Published by the Students of Johns Hopkins since 1896
July 4, 2020

Post-breakup, relearning the love language of food

By FRANK GUERRIERO | November 8, 2018

JEFFREYW/CC BY 2.0 Guerriero explores how food became a language of self-love after a breakup.

It’s strange to date seriously in college. To emotionally commit yourself to another person — or just to spend so much of your time with them — seems risky, almost inadvisable in such a formative moment in your life. It follows, then, that it’s even stranger to break up.

It’s daunting to allow so much of yourself to become so intertwined with another person such that, as you and your partner grow individually, discovering, questioning and often fighting who you are, a third entity made up of pieces of each person comes to be both between and above you. It fluctuates in size and shape, constantly evolving over the course of a few months, or, in my case, a few years. Then, one day, the thing that holds that amorphous medley of two people together dissolves, and it becomes time to decide what remnants you want to take home.

I’m realizing in the months following a breakup that I learned food largely as a language of love toward my partner. Sure, it was an important part of my life from when I was a baby — I recall most of my earliest memories based on the food that was at the center of them, just as many others do. But it wasn’t until this relationship that I became truly obsessed, when food started to feel like an essential part of me. And I think much of that came from sharing it with her.

It started with grilled cheese, grew to hearty lunches, and ended with elaborate dinners with her family and obsessing over the perfect venue for each anniversary dinner. Our relationship even developed some of its own signature dishes — like the pan-Asian pantry noodles that became her most popular request — which I compiled into a cookbook for her last birthday before we broke up.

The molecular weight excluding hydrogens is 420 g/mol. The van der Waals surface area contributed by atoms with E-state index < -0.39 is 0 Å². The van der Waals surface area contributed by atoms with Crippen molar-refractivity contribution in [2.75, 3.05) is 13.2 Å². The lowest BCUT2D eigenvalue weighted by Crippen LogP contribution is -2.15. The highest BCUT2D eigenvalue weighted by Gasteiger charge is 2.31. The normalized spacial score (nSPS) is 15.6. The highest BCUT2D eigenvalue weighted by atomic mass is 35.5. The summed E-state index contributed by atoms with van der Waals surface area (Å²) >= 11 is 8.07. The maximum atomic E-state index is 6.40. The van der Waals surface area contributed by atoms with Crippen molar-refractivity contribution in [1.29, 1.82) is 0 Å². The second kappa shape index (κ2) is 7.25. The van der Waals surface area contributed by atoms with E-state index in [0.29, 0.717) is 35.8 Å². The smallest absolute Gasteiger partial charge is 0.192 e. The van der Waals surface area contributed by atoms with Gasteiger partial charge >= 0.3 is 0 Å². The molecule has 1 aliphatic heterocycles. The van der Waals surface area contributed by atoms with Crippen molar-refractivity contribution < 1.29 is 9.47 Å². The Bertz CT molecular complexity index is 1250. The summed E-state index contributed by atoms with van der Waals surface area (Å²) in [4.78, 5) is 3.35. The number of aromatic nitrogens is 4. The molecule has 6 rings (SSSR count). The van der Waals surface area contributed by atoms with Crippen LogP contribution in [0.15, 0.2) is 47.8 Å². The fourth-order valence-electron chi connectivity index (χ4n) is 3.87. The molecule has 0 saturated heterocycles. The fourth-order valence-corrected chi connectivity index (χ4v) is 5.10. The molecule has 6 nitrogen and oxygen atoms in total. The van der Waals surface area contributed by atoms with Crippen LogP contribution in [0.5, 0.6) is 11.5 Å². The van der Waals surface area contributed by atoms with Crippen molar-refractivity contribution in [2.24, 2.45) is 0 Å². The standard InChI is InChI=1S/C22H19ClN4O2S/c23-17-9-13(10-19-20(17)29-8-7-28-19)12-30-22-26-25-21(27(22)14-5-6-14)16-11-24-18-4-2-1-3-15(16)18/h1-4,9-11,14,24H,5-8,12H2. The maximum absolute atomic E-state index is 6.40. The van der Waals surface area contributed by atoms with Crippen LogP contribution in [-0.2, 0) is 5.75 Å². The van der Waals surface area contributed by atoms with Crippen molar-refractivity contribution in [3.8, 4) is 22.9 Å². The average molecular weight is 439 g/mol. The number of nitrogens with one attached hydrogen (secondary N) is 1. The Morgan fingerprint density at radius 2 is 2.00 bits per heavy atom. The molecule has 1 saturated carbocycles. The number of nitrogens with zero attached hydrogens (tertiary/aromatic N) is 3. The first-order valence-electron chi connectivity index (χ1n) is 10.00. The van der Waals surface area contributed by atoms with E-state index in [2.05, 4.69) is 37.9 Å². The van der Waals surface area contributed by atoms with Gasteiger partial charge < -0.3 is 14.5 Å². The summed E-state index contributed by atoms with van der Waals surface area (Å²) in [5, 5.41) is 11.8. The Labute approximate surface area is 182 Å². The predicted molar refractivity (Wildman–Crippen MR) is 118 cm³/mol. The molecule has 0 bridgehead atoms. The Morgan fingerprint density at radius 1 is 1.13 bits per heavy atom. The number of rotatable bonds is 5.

Food became my favorite way to say, “I love you.” It was also the most reliable, for even in the toughest moments of our time together, we were always hungry.

I loved to cook, she loved to eat, and I knew no better feeling than warming her up with a plate of one of her favorite pastas or irresponsibly treating her to a celebratory dinner at a highly-rated restaurant. I’ll never forget — nor do I ever want to — the look on her face when she arrived at my door to discover that, after a particularly rough week for both of us, I’d spent hours making chicken soup from scratch to clear her runny nose and, as if I hadn’t enough lately, said, “I love you.”

But in the weeks following our breakup, I couldn’t draw any similar feelings from a dinner for one. A carefully executed plate of pasta with some simple vegetables or a pan-roasted chicken breast was nutritious for sure, but was it healthy? It would be dramatic to call it painful, but it felt at least uncomfortable to cook myself something that would really bring me joy. And it took a while for me to realize that I didn’t want to work hard rolling out a sheet of fresh pasta or reducing a rich stew mostly because I couldn’t share it with her.

Cooking for friends helped, but that was still primarily about someone else. It made me happy to spend a Sunday surveilling a simmering ragù, careful that it didn’t scald on the bottom, all for the reward of starting a friend’s week off right. But for whatever reason, I still had trouble doing something like that for myself. That piece of me that had come to be through her, and us, felt out of reach, as if it couldn’t really be mine.

I wish I could tell you what changed, or how you can clear a similar hurdle in your next breakup, but I’m not sure if anything did at all. Maybe it’s just time, for it’s been a couple months now. But last week, I fixed up my favorite chicken and sausage gumbo under the pretense of time-saving, Instagram-friendly meal prep. 

But if you know anything about gumbo, you know that standing over a dutch oven and whisking equal parts fat and flour until your wrist cramps up and you’ve achieved the perfectly chocolatey shade of dark roux is hardly an efficient use of time. So why was I cooking? Could it be just because I wanted it? That I felt I deserved a properly spicy Cajun stew to get me through the week?

Maybe I’d finally found a way to convert food to a language of self-love as well. One gumbo might not be much, but it feels like a good start to me. I’m still a long way from homemade pasta, but I’m proud that I’ve found a way to pick out a piece of us that I cherished so much and make it a part of me.

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